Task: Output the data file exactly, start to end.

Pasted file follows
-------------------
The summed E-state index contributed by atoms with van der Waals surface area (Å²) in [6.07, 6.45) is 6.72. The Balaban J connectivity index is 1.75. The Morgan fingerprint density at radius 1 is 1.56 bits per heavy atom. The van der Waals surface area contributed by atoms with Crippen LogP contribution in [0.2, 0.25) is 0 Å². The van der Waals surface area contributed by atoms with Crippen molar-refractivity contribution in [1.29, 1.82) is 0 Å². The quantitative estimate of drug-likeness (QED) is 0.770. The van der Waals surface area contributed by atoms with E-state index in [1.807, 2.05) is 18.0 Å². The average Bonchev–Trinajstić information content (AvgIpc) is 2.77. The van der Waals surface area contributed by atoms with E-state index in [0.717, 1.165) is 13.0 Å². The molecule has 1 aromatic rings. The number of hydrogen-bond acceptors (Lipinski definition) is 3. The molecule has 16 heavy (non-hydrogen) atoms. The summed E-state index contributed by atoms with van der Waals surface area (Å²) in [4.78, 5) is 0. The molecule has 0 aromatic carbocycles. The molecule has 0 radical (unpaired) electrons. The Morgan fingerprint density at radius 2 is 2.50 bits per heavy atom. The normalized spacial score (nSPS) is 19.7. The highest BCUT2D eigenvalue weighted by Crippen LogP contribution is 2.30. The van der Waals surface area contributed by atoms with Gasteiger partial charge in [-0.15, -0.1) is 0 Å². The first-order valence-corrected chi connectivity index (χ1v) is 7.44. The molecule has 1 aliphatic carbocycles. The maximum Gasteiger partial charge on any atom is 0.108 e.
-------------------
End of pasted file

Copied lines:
The summed E-state index contributed by atoms with van der Waals surface area (Å²) in [6.07, 6.45) is 6.72. The Balaban J connectivity index is 1.75. The Morgan fingerprint density at radius 1 is 1.56 bits per heavy atom. The van der Waals surface area contributed by atoms with Crippen LogP contribution in [0.2, 0.25) is 0 Å². The van der Waals surface area contributed by atoms with Crippen molar-refractivity contribution in [1.29, 1.82) is 0 Å². The quantitative estimate of drug-likeness (QED) is 0.770. The van der Waals surface area contributed by atoms with E-state index in [1.807, 2.05) is 18.0 Å². The average Bonchev–Trinajstić information content (AvgIpc) is 2.77. The van der Waals surface area contributed by atoms with E-state index in [0.717, 1.165) is 13.0 Å². The molecule has 1 aromatic rings. The number of hydrogen-bond acceptors (Lipinski definition) is 3. The molecule has 16 heavy (non-hydrogen) atoms. The summed E-state index contributed by atoms with van der Waals surface area (Å²) in [4.78, 5) is 0. The molecule has 0 aromatic carbocycles. The molecule has 0 radical (unpaired) electrons. The Morgan fingerprint density at radius 2 is 2.50 bits per heavy atom. The normalized spacial score (nSPS) is 19.7. The highest BCUT2D eigenvalue weighted by Crippen LogP contribution is 2.30. The van der Waals surface area contributed by atoms with Gasteiger partial charge in [-0.15, -0.1) is 0 Å². The first-order valence-corrected chi connectivity index (χ1v) is 7.44. The molecule has 1 aliphatic carbocycles. The maximum Gasteiger partial charge on any atom is 0.108 e.